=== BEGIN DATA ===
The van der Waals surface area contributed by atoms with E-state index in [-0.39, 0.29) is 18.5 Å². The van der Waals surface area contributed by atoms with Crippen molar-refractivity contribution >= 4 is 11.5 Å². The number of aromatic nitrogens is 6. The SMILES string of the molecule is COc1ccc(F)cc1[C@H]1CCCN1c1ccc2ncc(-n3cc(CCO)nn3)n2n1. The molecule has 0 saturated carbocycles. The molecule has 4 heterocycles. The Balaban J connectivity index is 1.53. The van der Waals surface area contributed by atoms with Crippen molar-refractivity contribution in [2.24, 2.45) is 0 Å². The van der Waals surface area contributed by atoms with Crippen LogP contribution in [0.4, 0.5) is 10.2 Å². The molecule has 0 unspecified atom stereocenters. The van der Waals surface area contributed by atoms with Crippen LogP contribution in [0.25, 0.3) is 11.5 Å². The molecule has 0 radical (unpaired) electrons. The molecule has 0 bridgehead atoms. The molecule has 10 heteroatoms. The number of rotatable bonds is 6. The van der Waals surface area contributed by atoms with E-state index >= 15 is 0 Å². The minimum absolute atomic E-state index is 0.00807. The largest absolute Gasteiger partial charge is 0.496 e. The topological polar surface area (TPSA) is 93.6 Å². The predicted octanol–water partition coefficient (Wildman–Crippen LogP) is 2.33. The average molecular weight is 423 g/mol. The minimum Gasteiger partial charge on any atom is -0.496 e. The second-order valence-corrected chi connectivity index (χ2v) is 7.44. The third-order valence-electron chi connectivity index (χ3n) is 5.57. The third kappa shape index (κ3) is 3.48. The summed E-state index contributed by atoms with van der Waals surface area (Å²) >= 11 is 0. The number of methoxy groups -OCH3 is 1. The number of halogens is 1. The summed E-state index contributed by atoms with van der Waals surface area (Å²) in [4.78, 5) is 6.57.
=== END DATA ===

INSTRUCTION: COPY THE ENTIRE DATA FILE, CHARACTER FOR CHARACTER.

The van der Waals surface area contributed by atoms with E-state index in [-0.39, 0.29) is 18.5 Å². The van der Waals surface area contributed by atoms with Crippen molar-refractivity contribution >= 4 is 11.5 Å². The number of aromatic nitrogens is 6. The SMILES string of the molecule is COc1ccc(F)cc1[C@H]1CCCN1c1ccc2ncc(-n3cc(CCO)nn3)n2n1. The molecule has 0 saturated carbocycles. The molecule has 4 heterocycles. The Balaban J connectivity index is 1.53. The van der Waals surface area contributed by atoms with Crippen molar-refractivity contribution in [2.24, 2.45) is 0 Å². The van der Waals surface area contributed by atoms with Crippen LogP contribution in [0.4, 0.5) is 10.2 Å². The molecule has 0 unspecified atom stereocenters. The van der Waals surface area contributed by atoms with Crippen LogP contribution in [0.25, 0.3) is 11.5 Å². The molecule has 0 radical (unpaired) electrons. The molecule has 0 bridgehead atoms. The molecule has 10 heteroatoms. The number of rotatable bonds is 6. The van der Waals surface area contributed by atoms with E-state index >= 15 is 0 Å². The minimum absolute atomic E-state index is 0.00807. The largest absolute Gasteiger partial charge is 0.496 e. The topological polar surface area (TPSA) is 93.6 Å². The predicted octanol–water partition coefficient (Wildman–Crippen LogP) is 2.33. The average molecular weight is 423 g/mol. The minimum Gasteiger partial charge on any atom is -0.496 e. The second-order valence-corrected chi connectivity index (χ2v) is 7.44. The third-order valence-electron chi connectivity index (χ3n) is 5.57. The third kappa shape index (κ3) is 3.48. The summed E-state index contributed by atoms with van der Waals surface area (Å²) >= 11 is 0. The number of methoxy groups -OCH3 is 1. The number of halogens is 1. The summed E-state index contributed by atoms with van der Waals surface area (Å²) in [4.78, 5) is 6.57.